Coursera – DYM Lesson 2 videos (2)
2. Review (2:18)
The video begins with 50 seconds of Professor Russel playing an original song on piano called “Something in C”. Naturally, its name comes from the fact that its in the key of C major. The Professor lets us know that that was the tonal center, or key the song was in. He promises more information about tonal centers and then moves on to a quick review of what was covered in Lesson 1.
He then starts the actual review by asking how many students remember the C major scale and how its constructed, then plays part of that “whole-step, whole-step, half-step song”, which illustrates the intervallic construction of the major scale. Next, he asks what an interval is, and onscreen, we see a definition (the distance between two notes) as well as a treble cleff that shows 8 intervals in the C major scale by name and with their music notation using whole notes.
After this, we’re asked to define harmony and shown another definition onscreen. The Professor underscores this by stating that “Harmony is very good” and reiterating “Harmony is just basically, you’re talking about chords, scales and melodies.”
He moves on from this and asks what ear training is, presenting us with another definition onscreen and reinforcing it with “Right, ear training,” and “Your ear identifying what it’s hearing.” He then says that we’re going to be doing exercises to help us to hear more accurately and concludes with a “Very, very good.”
I like the idea of ear training, even though its a bit boring and somewhat difficult for me at the moment. I think that the cognitive activity is important and actually associating a pitch that we hear with a name in our heads must have all kinds of implications to music, cerebral activity and communication in general.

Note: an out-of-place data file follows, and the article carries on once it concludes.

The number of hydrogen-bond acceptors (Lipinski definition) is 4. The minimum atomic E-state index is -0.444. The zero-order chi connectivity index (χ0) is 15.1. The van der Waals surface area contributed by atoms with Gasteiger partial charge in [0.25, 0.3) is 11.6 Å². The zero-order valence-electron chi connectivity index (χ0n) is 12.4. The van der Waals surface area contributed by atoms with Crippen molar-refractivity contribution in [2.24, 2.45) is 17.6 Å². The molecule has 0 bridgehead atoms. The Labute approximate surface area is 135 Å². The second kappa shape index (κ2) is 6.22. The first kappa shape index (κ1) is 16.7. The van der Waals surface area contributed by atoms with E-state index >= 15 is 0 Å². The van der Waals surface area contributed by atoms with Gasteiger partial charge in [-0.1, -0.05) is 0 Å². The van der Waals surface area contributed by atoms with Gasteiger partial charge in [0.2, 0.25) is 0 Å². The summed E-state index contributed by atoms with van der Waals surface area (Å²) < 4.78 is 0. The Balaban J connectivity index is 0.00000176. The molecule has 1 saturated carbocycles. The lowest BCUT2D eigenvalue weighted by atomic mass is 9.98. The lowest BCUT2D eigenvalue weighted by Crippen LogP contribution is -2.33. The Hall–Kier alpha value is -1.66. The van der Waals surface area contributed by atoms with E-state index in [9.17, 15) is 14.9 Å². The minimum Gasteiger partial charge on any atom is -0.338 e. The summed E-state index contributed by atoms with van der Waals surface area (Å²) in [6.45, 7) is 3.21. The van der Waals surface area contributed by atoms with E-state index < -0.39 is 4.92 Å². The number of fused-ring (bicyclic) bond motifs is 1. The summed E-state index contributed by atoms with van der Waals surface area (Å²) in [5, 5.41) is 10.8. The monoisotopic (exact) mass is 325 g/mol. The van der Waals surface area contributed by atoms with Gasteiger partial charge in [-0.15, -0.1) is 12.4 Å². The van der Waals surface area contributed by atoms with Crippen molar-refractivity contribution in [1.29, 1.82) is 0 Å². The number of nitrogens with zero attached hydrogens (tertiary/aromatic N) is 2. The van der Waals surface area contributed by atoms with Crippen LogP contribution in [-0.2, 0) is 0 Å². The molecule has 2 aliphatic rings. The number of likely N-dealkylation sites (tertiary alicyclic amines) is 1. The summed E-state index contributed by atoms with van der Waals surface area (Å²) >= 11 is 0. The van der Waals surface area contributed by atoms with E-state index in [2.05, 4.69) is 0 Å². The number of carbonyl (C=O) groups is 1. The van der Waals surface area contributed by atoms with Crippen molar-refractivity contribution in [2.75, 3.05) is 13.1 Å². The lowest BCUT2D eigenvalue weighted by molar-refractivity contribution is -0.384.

My overall impression of the class so far is that its the opposite of the IIB’s Music Theory for Bass class that I started at the tail end of 2011. That class, which basically consisted of a 12-week series of PDFs (about a dozen PDFs per lesson), was very detailed and loaded with exercises meant to teach students how to read standard notation. It was a bit difficult for me to make it through back then (I made it partly through Lesson 4), although I think I’ve read enough that I can handle it (slowly) now. I plan on revisiting it this year, after I complete this Coursera class. Cliff Engel, the instructor, also hosted online chats once a week for the classes and was very responsive over email.
I’m curious if there’s a method that a mid-point between the two, something that would include videos, discussion forums, responses from the instructor and more detailed guidance on each of the topics. Cliff defined every musical term that he wrote about in the classes. They’d make excellent videos. Professor Russell, on the other hand, talks about scales and other concepts without giving definitions, and at other times, gives ambiguous definitions that don’t match what other materials say. I’m sure that they both know their theory very well, but the articulation and foundational progression for both courses are completely different. Its like I’m adrift in one and somewhat drowning in the other. There’s got to be a remote class in which I can float.